The Harrison County landscape includes both hills and valleys. Farming techniques differ depending on the topography of the farm because what works in the valleys does not work in the hills and vice versa. Tillage is not used in the Loess Hills but it is in the bottoms.As seen in 2019, flooding on the Missouri River bottoms is a significant challenge that affects management. Deposition of sand affects how locals farm, and weed seeds are spread during flooding as well. The high water table affects other aspects of management.
The Harrison County Pest Resistance Project initially began in 2017 as a result of the introduction of Palmer amaranth in the county four years prior. As most farmers in the area are grappling with herbicide resistant weeds but do not have Palmer in their fields yet, the project was expanded to include waterhemp, marestail, giant ragweed and disease trials as well. Read below to learn more about local disease and weeds and why they were included in this project.
Outreach for Harrison County includes field days, presentations a local events, videos and news articles. Handouts have been distributed at local retailers and county events (Harrison County crop fair, Private Pesticide Applicator Training, Denison/Atlantic Crop Advantage Series). The project has been mentioned or promoted at the local crop fair, local extension events, and the county extension board meetings.
Materials to Share
The Harrison County Herbicide Resistance Project features side-by-side comparison of 10 herbicide programs in both corn and soybeans. Join us from 9:30am to 11:00am for a field walk at the corn plot (address coming soon) to gauge success and implications for future resistance management. This event is free and open to the public, and coffee and donuts will be provided.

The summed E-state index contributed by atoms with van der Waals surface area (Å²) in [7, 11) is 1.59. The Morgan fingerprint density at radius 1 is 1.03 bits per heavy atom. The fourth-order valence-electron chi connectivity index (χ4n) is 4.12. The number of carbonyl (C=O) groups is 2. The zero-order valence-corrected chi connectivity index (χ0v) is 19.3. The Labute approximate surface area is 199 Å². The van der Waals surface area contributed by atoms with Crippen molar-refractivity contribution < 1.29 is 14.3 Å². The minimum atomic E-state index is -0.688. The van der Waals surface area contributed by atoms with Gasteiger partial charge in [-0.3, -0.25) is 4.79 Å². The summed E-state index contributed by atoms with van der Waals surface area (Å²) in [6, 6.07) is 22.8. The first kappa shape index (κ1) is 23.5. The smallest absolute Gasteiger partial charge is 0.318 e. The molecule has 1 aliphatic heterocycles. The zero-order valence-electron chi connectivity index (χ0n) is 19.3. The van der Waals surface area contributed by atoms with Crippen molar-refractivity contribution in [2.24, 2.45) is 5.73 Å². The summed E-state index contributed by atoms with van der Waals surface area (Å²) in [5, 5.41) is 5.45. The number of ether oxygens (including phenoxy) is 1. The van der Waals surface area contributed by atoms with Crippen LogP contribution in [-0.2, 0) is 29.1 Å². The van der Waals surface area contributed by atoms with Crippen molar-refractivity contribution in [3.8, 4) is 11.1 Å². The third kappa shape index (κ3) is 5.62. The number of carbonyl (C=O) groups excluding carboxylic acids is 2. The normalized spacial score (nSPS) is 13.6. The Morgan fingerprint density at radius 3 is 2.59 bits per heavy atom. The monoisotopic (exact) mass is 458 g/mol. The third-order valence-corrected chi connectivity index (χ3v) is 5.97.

The Harrison County Pest Resistance Project will hold a field day Tuesday, July 9th. Join us from 10:00 am to 1:00 pm to observe field trials, which include both herbicide and fungicide trials, at the farm operated by Larry Buss southwest of Logan. This event is free and open to the public.
Harrison County was the site of three recent events highlighting local efforts addressing herbicide resistance.
Palmer amaranth has the potential to become a weed pest that threatens farm productivity and profit. Weed Scientist Bob Hartzler visits three places in Iowa where Palmer has been found. Harrison County and the local Herbicide Resistance Project team is the only one successfully mitigating the threat.